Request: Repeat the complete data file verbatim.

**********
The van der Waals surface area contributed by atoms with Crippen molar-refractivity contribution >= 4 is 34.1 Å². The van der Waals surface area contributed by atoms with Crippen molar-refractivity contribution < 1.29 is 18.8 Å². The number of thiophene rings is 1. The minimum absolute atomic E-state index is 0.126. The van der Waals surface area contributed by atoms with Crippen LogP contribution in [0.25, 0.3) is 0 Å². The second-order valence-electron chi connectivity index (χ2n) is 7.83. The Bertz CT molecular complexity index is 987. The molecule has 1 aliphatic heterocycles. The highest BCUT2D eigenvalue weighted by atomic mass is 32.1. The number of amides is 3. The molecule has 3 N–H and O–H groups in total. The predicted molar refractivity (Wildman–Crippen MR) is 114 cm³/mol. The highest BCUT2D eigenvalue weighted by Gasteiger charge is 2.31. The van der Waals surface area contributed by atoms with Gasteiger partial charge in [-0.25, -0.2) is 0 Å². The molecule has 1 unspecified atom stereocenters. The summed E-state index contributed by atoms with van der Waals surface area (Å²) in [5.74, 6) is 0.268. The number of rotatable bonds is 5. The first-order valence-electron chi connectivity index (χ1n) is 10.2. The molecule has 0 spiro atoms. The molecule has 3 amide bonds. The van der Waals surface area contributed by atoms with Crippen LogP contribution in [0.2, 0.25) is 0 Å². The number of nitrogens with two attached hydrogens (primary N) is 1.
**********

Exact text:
The van der Waals surface area contributed by atoms with Crippen molar-refractivity contribution >= 4 is 34.1 Å². The van der Waals surface area contributed by atoms with Crippen molar-refractivity contribution < 1.29 is 18.8 Å². The number of thiophene rings is 1. The minimum absolute atomic E-state index is 0.126. The van der Waals surface area contributed by atoms with Crippen LogP contribution in [0.25, 0.3) is 0 Å². The second-order valence-electron chi connectivity index (χ2n) is 7.83. The Bertz CT molecular complexity index is 987. The molecule has 1 aliphatic heterocycles. The highest BCUT2D eigenvalue weighted by atomic mass is 32.1. The number of amides is 3. The molecule has 3 N–H and O–H groups in total. The predicted molar refractivity (Wildman–Crippen MR) is 114 cm³/mol. The highest BCUT2D eigenvalue weighted by Gasteiger charge is 2.31. The van der Waals surface area contributed by atoms with Gasteiger partial charge in [-0.25, -0.2) is 0 Å². The molecule has 1 unspecified atom stereocenters. The summed E-state index contributed by atoms with van der Waals surface area (Å²) in [5.74, 6) is 0.268. The number of rotatable bonds is 5. The first-order valence-electron chi connectivity index (χ1n) is 10.2. The molecule has 0 spiro atoms. The molecule has 3 amide bonds. The van der Waals surface area contributed by atoms with Crippen LogP contribution in [0.2, 0.25) is 0 Å². The number of nitrogens with two attached hydrogens (primary N) is 1.